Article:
By Okechukwu Uwaezuoke
Binding Duty... Isn’t this an obvious title for a drama series that seeks to sensitise the public on the need to perform a civic duty? Sensitise would really be putting it too nicely. For the intended viewers of the drama series are being subtly warned that there is no getting around the law without serious consequences – hence the unambiguous qualifier, “binding”.
Perhaps, the word “sensitise” should be directed to the would-be offenders. The message of the series is clear: it is no longer business as usual. Segmented into six storylines and spread over 13 episodes, Binding Duty should be an effective medium for the Federal Inland Revenue Service – better known as the FIRS – campaign.
To the coterie of journalists – huddled last Friday afternoon in the cosy conference room with the drama series crew and a handful of FIRS staff members in an Ikeja GRA side street– this is a call to spread the word: The FIRS is watching you! Of course, no such ominous words were bandied around in the episodes but the storylines were unmistakably threatening enough.
Binding Duty scores highly in the subtlety of its storyline. Ditto the delivery of its message. Take the segment titled Short Cut, for instance. Its riveting storyline, which is spread over two episodes, confronts the viewer with an all-too-familiar scenario. The urge to circumvent the anticipated bureaucratic bottleneck makes the average Nigerian seek the services of touts. The chief executive officer of Midas Ventures (played by Taiwo Obileye) gets caught in the FIRS net because his accountant patronises one “Alhaji”, who claims “work directly with the director”.
But it starts with the FIRS’s allegorical cleansing of the Augean stable. The sacking and arrest of its staff member throws the spotlight on the purported “Alhaji”, who leads the investigating team to the printing press that specialises in making counterfeit tax clearance certificates.
It is an embassy that blows the whistle on the Midas Ventures CEO. The fake clearance certificate – obtained after the unsuspecting CEO had parted with a large chunk of money – had been submitted for visa application in the unnamed embassy.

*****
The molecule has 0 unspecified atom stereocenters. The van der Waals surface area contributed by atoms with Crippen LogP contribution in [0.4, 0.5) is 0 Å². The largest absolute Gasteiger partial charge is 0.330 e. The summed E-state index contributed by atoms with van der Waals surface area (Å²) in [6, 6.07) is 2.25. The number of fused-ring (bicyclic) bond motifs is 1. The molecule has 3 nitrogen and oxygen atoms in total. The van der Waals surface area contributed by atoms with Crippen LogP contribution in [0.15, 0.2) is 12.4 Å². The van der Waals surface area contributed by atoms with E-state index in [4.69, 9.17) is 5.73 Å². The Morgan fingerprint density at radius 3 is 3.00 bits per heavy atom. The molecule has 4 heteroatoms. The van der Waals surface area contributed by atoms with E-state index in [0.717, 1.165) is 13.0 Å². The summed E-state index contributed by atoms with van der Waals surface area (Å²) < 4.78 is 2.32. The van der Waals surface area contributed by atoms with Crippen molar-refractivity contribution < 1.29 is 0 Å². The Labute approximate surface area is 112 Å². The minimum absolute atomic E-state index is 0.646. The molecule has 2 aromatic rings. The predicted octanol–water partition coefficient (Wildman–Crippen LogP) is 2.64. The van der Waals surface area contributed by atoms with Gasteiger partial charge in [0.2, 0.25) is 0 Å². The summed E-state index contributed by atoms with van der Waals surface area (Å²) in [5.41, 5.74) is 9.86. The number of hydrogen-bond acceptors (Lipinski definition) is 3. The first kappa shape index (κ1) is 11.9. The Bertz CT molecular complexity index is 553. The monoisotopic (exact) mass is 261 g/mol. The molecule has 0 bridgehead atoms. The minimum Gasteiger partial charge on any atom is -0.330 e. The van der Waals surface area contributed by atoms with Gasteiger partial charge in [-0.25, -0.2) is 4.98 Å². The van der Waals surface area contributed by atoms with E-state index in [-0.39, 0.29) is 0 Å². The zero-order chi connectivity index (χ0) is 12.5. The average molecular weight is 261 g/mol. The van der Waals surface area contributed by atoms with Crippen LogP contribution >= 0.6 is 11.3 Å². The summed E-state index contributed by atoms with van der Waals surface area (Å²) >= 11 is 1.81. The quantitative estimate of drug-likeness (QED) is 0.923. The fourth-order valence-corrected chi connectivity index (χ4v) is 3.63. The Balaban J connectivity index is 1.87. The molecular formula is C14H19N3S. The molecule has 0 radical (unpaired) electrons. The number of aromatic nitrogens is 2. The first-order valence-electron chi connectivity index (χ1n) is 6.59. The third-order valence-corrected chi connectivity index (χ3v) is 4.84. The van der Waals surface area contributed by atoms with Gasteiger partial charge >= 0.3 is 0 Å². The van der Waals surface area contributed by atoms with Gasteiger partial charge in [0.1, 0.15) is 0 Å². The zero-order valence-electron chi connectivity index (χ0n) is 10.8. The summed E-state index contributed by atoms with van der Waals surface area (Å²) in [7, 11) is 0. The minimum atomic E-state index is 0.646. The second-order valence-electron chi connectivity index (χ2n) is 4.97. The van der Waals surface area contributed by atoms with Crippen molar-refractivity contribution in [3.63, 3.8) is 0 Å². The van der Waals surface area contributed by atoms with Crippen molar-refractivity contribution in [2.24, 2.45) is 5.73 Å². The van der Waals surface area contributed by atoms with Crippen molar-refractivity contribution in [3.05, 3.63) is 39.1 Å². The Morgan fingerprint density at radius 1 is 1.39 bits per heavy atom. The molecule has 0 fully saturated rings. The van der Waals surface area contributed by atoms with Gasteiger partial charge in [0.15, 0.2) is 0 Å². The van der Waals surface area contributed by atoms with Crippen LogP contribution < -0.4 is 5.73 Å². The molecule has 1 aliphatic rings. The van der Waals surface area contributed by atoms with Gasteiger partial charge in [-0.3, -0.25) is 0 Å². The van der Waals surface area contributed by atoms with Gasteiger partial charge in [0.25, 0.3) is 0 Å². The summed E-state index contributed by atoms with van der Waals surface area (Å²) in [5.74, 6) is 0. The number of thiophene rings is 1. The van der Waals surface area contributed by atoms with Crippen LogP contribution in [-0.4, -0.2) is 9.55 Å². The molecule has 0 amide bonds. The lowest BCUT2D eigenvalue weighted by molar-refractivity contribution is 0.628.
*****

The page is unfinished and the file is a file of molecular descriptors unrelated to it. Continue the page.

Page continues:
Short Cut could also be a veiled allusion to the CEO’s wife’s shortcut to justice. To her, the two male National Youth Service Corps members who allegedly “assaulted” her saucy daughter deserve nothing better than being detained at the district’s police station. The community’s landlord association, which holds the detained young men in high esteem, steps in.
Another story, Born to Win, also in two episodes, is about a young graduate, Charles (Joachim Keke) who leeches on his relatively affluent sister. His arrest for traffic violation by law enforcement agents prompts the sister to seek his release in the company of her law-abiding husband. Charles remains unrepentant even after a night in detention after the failure of his sister and her husband to secure his release.
His release, for him, becomes an opportunity to plot a scheme that eventually lands him into a deeper mess. He leaves his sister’s home, stealing her two thousand dollars. Then, he engages the services of a tout to procure a fake tax clearance certificate in the name of his sister’s engineering firm. This is with the intention of bidding for a contract in a federal government agency.
He eventually gets arrested by the police with a female escort in a taxi while obviously on his way to squander part of his stolen money.
Meanwhile, an FIRS team (which includes the renowned actor Norbert Young) has been trying to unravel the puzzle as to why a company that has been tax compliant would suddenly apply for a contract with a fake tax clearance certificate. The trail eventually leads to the CEO, who through her husband understands why the FIRS team had paid her a visit.
There are other segments in the series, which could not be screened at the last Friday preview. The segments are Borrowed Time (spread over two episodes), To Have and to Hold (two episodes), Ostrich Syndrome (two episodes) and Double Jeopardy (three episodes).
The series, produced by Ohi Alegbe and directed by Ihria Enakimio, also flaunts highly proficient actors and actresses like Tyna Mba (who stars as Doorshima Jang, the FIRS director), Bimbo Manuel, Gloria Young, Eric Obinna, Langley Evru and Tony Afokhai, amongst others. Among the production crew are Ifueko Omogui-Okauru and Kabir M. Mashi (executive producers), Emmanuel Obeta, Wahab Gbadmosi and Nneka Ifekwuna (coordinating producers), Abraham Adetutu (director of photography) and Austin Awulonu (artistic director).
Thumbs up to the production crew for the well-scripted episodes. A pat on the back of the director for the unobtrusive approach to the campaign... Talking about obtrusion, the frequent FIRS commercials in the series almost blend with the storylines.